The original concept of mentoring is an ancient one. Homer describes the first mentor as the "wise and trusted counselor" who is left in charge of Odysseus' household during his travels. Athena acted as the mentor and became the guardian and teacher of Telemachus, the son of Odysseus. In the context of today's higher education, mentoring has many different facets. A mentor's primary responsibility is to help a graduate student and to take an interest the student's professional development. This responsibility requires patience, trust, effective communication, good role modeling and understanding from both parties involved. It also requires that both the professor and graduate student fully understand the ethics of research and abide by federal and institutional regulations and guidelines.

Swazey and Anderson suggest that a good mentor be skilled in interpersonal relationships and genuinely interested in the mentee's professional development. In addition, they suggest that the mentor be involved in teaching effective communication skills to the mentee. It is not surprising that research has shown that both faculty and graduate students consider mentoring relationships rare. (Friedman 1987)

An adviser, by contrast, performs more narrow or technical functions such as "informal advising about degree requirements, periodic monitoring of an advisee's research work and progress toward his/her degree" (Swazey and Anderson 1996, 6). In addition, the adviser usually serves as the principal investigator and/or laboratory director for the graduate student's project. In this capacity, the adviser instructs the graduate student on design, methodology, literature review, proposal and other aspects of the dissertation research.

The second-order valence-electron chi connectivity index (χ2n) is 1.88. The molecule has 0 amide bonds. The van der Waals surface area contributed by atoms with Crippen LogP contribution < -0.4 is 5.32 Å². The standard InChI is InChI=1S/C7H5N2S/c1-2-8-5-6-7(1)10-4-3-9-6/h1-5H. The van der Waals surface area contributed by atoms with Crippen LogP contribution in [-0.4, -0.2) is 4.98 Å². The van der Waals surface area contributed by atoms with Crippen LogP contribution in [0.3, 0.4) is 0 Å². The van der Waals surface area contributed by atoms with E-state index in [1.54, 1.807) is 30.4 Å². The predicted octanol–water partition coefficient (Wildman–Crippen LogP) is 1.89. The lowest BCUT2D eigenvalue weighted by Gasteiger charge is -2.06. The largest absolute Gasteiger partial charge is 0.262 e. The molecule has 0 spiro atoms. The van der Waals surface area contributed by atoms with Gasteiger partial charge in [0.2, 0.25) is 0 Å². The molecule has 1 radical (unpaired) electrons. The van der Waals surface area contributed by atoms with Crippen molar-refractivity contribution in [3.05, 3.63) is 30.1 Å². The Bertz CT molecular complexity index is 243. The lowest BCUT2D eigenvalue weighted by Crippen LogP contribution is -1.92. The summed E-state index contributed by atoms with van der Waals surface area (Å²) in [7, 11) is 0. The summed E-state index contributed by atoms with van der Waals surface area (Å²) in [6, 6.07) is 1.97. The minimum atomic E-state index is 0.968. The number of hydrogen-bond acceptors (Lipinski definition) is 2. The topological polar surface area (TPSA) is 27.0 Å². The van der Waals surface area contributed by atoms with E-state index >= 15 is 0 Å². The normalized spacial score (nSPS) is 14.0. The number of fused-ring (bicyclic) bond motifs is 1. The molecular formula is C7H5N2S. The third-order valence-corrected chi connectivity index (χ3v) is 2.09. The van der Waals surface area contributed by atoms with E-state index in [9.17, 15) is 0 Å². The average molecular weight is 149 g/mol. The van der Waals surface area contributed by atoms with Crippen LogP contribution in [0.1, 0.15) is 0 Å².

This case study demonstrates the differences between adviser and mentor by suggesting that the two need not be the same person, or even come from the same discipline. Simpson's egregious ethical mistake undermines his position as adviser. Simpson's behavior effectively demonstrates the term "toxic mentoring" coined by Swazey and Anderson (1996). They cite four types of undesirable or "toxic" mentors: "avoiders" - mentors who are neither available nor accessible; "dumpers" - mentors who force novices into new roles and let them "sink or swim"; "blockers"- mentors who continually refuse requests, withhold information, take over projects, or supervise too closely; and "destroyers or criticizers" - mentors who focus on inadequacies. (From Darling 1986, quoted in Mateo et al. 1991, 76)

Although this case study raises several issues, such as whistle blowing and the vulnerable position of being both an advisee and employee, it is important to underscore the differences between the mentor/mentee and adviser/advisee relationship as it may affect the ethical environment for both faculty member and student. Effective communication is paramount in both relationships. Interestingly, a recent survey of graduate students at one university reported that just over half of all graduate students surveyed (52%, with 40% agreeing and 12% strongly agreeing) believe that communication between faculty and graduate students is satisfactory. While that result is gratifying, the survey raises questions about why 48% found communication between graduate students and faculty unsatisfactory.

A positive mentoring relationship can be an important asset to the graduate school process. If properly mentored, graduate students can expect to grow academically, professionally and personally and develop the skills necessary to become mentors themselves in the future. The mentor/mentee relationship cannot be ignored in higher education and should not be confused with the adviser/advisee relationship.